Estou a escrever este post para sugerir que quando começarem a fazer o vosso stock de LM congelado o provem ao fim de umas semanas. Isto porque algumas mamãs produzem leite com excesso de lipase (enzima responsável por diminuir a gordura do leite) o que faz com que o leite tenho um cheiro e sabor intensos, pode-se mesmo dizer que sabe a ranço. Não é muito comum, mas pode acontecer. Eu sou uma dessas mamãs.
Vou transcrever a informação que uma conselheira da Mamar ao Peito me enviou:
"A few mothers find that their refrigerated or frozen milk begins to smell or taste soapy, sour, or even rancid soon after it's stored, even though all storage guidelines have been followed closely. Per Lawrence & Lawrence (p. 781), the speculation is that these mothers have an excess of the enzyme lipase in their milk, which begins to break down the milk fat soon after the milk is expressed. Most babies do not mind a mild change in taste, and the milk is not harmful, but the stronger the taste the more likely that baby will reject it.
Lipase is an enzyme that is normally present in human milk and has several known beneficial functions:
Lipases help keep milk fat well-mixed (emulsified) with the "whey" portion of the milk, and also keep the fat globules small so that they are easily digestible (Lawrence & Lawrence, p. 156).
Lipases also help to break down fats in the milk, so that fat soluble nutrients (vitamins A & D, for example) and free fatty acids (which help to protect baby from illness) are easily available to baby (Lawrence & Lawrence, p. 156).
The primary lipase in human milk, bile salt-stimulated lipase (BSSL), "has been found to be the major factor inactivating protozoans" (Lawrence & Lawrence, p. 203).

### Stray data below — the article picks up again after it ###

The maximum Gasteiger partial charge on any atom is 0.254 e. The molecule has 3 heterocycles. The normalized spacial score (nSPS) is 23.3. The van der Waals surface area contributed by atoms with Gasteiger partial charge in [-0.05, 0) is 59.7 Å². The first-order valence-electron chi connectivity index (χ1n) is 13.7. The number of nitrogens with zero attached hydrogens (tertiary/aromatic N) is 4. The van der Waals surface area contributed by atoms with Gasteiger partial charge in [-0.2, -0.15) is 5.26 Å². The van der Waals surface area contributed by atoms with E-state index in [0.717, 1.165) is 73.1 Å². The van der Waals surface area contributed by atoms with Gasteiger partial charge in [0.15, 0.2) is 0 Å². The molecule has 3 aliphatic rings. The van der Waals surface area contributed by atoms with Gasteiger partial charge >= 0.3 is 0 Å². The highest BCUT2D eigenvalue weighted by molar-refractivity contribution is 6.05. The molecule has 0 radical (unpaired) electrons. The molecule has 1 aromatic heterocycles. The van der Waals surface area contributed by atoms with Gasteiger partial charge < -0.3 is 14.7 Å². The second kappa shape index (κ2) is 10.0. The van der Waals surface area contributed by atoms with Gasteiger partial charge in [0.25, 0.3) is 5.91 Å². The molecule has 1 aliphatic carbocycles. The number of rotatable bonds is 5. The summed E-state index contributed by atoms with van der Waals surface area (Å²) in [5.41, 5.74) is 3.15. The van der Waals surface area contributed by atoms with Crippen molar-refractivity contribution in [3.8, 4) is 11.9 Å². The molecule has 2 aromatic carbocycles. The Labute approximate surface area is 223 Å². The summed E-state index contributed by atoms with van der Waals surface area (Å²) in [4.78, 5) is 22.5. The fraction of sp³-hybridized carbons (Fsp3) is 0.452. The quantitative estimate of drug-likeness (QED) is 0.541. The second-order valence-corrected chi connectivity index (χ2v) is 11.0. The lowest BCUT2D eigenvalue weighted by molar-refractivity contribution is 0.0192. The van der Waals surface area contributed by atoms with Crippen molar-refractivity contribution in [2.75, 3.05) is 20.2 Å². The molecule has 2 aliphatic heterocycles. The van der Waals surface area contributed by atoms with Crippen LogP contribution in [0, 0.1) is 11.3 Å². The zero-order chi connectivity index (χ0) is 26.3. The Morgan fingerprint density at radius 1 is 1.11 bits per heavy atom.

Per Lawrence & Lawrence (p. 158), the amount of BSSL in a particular mother's milk does not vary during a feed, and is not different at different times of day or different stages of lactation. There is evidence that there may be a decrease in lipase activity over time in mothers who are malnourished.
What can I do if my storage problem is due to excess lipase? Once the milk becomes sour or rancid smelling/tasting, there is no known way to salvage it. However, newly expressed milk can be stored by heating the milk to a scald to inactivate the lipase and stop the process of fat digestion. Scald the milk as soon after expression as possible.
To scald milk:
Heat milk to about 180 F (82 C), or until you see little bubbles around the edge of the pan (not to a full, rolling boil).
Quickly cool and store the milk.
Scalding the milk will destroy some of the antiinfective properties of the milk and may lower some nutrient levels, but this is not likely to be an issue unless all of the milk that baby is receiving has been heat-treated.
Per Lawrence & Lawrence, bile salt-stimulated lipase can also be destroyed by heating the milk at 144.5 F (62.5 C) for one minute (p. 205), or at 163 F (72 C) for up to 15 seconds (p. 771)."
Em Portugês traduzido de Liga La Leche - The Breastfeeding Answer Book):
"Deverá verificar se o seu leite tem tendência a ficar “rançoso”. Isto acontece quando a mãe produz um leite elevado em lipase, a enzima responsável por diminuir a gordura do leite.
O que fazer: Testar, congelando o seu leite, e descongelar passada uma semana. Se cheirar a ranço, deverá passar a escaldar o leite extraído, mas sem o deixar ferver, e depois arrefecê-lo rapidamente e congelá-lo"
Amanhã irei escaldar o leite para ver se resulta. Depois deixo aqui o meu testemunho.
Se resultar, irei falar com a pediatra para saber a opinião dela.